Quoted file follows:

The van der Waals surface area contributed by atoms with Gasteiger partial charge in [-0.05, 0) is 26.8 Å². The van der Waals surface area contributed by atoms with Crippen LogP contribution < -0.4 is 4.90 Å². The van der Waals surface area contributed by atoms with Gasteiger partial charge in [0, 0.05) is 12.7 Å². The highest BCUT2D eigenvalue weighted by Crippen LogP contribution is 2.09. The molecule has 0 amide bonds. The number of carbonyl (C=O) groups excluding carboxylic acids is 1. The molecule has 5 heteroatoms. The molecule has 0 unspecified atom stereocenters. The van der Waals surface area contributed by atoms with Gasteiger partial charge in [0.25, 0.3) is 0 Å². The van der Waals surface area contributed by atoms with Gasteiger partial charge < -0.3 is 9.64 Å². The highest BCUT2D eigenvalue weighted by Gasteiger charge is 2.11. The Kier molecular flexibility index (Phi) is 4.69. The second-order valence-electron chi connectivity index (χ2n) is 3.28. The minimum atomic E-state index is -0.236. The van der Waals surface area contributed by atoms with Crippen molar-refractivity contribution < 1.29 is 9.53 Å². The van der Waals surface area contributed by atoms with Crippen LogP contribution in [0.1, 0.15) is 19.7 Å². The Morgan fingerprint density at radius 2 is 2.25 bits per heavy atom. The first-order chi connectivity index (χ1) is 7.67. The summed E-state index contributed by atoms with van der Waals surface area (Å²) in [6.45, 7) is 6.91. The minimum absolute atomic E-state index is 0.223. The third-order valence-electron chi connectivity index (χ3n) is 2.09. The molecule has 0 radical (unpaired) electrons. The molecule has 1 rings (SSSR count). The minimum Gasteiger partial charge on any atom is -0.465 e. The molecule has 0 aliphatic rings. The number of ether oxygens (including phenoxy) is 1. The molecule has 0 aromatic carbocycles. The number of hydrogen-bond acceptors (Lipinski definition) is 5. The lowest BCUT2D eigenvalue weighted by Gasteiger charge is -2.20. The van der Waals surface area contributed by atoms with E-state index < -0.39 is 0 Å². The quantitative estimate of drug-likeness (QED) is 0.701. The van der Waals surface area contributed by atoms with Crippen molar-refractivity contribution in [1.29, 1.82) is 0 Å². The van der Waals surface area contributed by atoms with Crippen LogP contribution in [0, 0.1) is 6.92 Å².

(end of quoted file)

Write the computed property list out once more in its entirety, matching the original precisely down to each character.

The van der Waals surface area contributed by atoms with Gasteiger partial charge in [-0.05, 0) is 26.8 Å². The van der Waals surface area contributed by atoms with Crippen LogP contribution < -0.4 is 4.90 Å². The van der Waals surface area contributed by atoms with Gasteiger partial charge in [0, 0.05) is 12.7 Å². The highest BCUT2D eigenvalue weighted by Crippen LogP contribution is 2.09. The molecule has 0 amide bonds. The number of carbonyl (C=O) groups excluding carboxylic acids is 1. The molecule has 5 heteroatoms. The molecule has 0 unspecified atom stereocenters. The van der Waals surface area contributed by atoms with Gasteiger partial charge in [0.25, 0.3) is 0 Å². The van der Waals surface area contributed by atoms with Gasteiger partial charge < -0.3 is 9.64 Å². The highest BCUT2D eigenvalue weighted by Gasteiger charge is 2.11. The Kier molecular flexibility index (Phi) is 4.69. The second-order valence-electron chi connectivity index (χ2n) is 3.28. The minimum atomic E-state index is -0.236. The van der Waals surface area contributed by atoms with Crippen molar-refractivity contribution < 1.29 is 9.53 Å². The van der Waals surface area contributed by atoms with Crippen LogP contribution in [0.1, 0.15) is 19.7 Å². The Morgan fingerprint density at radius 2 is 2.25 bits per heavy atom. The first-order chi connectivity index (χ1) is 7.67. The summed E-state index contributed by atoms with van der Waals surface area (Å²) in [6.45, 7) is 6.91. The minimum absolute atomic E-state index is 0.223. The third-order valence-electron chi connectivity index (χ3n) is 2.09. The molecule has 0 radical (unpaired) electrons. The molecule has 1 rings (SSSR count). The minimum Gasteiger partial charge on any atom is -0.465 e. The molecule has 0 aliphatic rings. The number of ether oxygens (including phenoxy) is 1. The molecule has 0 aromatic carbocycles. The number of hydrogen-bond acceptors (Lipinski definition) is 5. The lowest BCUT2D eigenvalue weighted by Gasteiger charge is -2.20. The van der Waals surface area contributed by atoms with E-state index < -0.39 is 0 Å². The quantitative estimate of drug-likeness (QED) is 0.701. The van der Waals surface area contributed by atoms with Crippen molar-refractivity contribution in [1.29, 1.82) is 0 Å². The van der Waals surface area contributed by atoms with Crippen LogP contribution in [0, 0.1) is 6.92 Å².